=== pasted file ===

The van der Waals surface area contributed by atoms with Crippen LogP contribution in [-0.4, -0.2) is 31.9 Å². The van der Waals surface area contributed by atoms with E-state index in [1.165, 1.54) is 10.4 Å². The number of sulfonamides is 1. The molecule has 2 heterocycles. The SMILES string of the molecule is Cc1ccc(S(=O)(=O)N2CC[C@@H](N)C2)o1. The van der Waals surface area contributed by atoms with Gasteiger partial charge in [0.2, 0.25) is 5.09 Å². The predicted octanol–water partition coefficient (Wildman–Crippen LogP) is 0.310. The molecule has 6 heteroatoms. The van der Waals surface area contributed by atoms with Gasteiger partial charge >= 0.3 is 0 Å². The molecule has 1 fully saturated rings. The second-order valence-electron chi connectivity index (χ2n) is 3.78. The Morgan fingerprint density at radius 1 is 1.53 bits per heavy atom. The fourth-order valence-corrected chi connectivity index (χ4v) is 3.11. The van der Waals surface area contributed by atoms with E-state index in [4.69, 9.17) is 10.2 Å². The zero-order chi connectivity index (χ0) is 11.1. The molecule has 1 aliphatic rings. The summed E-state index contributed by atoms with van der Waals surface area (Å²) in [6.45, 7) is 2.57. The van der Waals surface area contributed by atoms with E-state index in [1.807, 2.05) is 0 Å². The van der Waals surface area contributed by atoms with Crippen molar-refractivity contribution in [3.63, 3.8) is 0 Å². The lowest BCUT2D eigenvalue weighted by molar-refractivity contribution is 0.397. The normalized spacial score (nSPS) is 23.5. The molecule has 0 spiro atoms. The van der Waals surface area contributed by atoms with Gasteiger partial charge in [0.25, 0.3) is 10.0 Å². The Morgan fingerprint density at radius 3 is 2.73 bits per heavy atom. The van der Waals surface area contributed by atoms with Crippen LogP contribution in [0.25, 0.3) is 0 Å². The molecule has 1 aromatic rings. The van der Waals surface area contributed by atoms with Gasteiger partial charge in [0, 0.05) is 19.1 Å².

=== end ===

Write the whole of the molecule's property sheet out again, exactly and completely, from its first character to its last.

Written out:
The van der Waals surface area contributed by atoms with Crippen LogP contribution in [-0.4, -0.2) is 31.9 Å². The van der Waals surface area contributed by atoms with E-state index in [1.165, 1.54) is 10.4 Å². The number of sulfonamides is 1. The molecule has 2 heterocycles. The SMILES string of the molecule is Cc1ccc(S(=O)(=O)N2CC[C@@H](N)C2)o1. The van der Waals surface area contributed by atoms with Gasteiger partial charge in [0.2, 0.25) is 5.09 Å². The predicted octanol–water partition coefficient (Wildman–Crippen LogP) is 0.310. The molecule has 6 heteroatoms. The van der Waals surface area contributed by atoms with Gasteiger partial charge >= 0.3 is 0 Å². The molecule has 1 fully saturated rings. The second-order valence-electron chi connectivity index (χ2n) is 3.78. The Morgan fingerprint density at radius 1 is 1.53 bits per heavy atom. The fourth-order valence-corrected chi connectivity index (χ4v) is 3.11. The van der Waals surface area contributed by atoms with E-state index in [4.69, 9.17) is 10.2 Å². The zero-order chi connectivity index (χ0) is 11.1. The molecule has 1 aliphatic rings. The summed E-state index contributed by atoms with van der Waals surface area (Å²) in [6.45, 7) is 2.57. The van der Waals surface area contributed by atoms with E-state index in [1.807, 2.05) is 0 Å². The van der Waals surface area contributed by atoms with Crippen molar-refractivity contribution in [3.63, 3.8) is 0 Å². The lowest BCUT2D eigenvalue weighted by molar-refractivity contribution is 0.397. The normalized spacial score (nSPS) is 23.5. The molecule has 0 spiro atoms. The van der Waals surface area contributed by atoms with Gasteiger partial charge in [0.25, 0.3) is 10.0 Å². The Morgan fingerprint density at radius 3 is 2.73 bits per heavy atom. The van der Waals surface area contributed by atoms with Crippen LogP contribution in [0.25, 0.3) is 0 Å². The molecule has 1 aromatic rings. The van der Waals surface area contributed by atoms with Gasteiger partial charge in [0, 0.05) is 19.1 Å².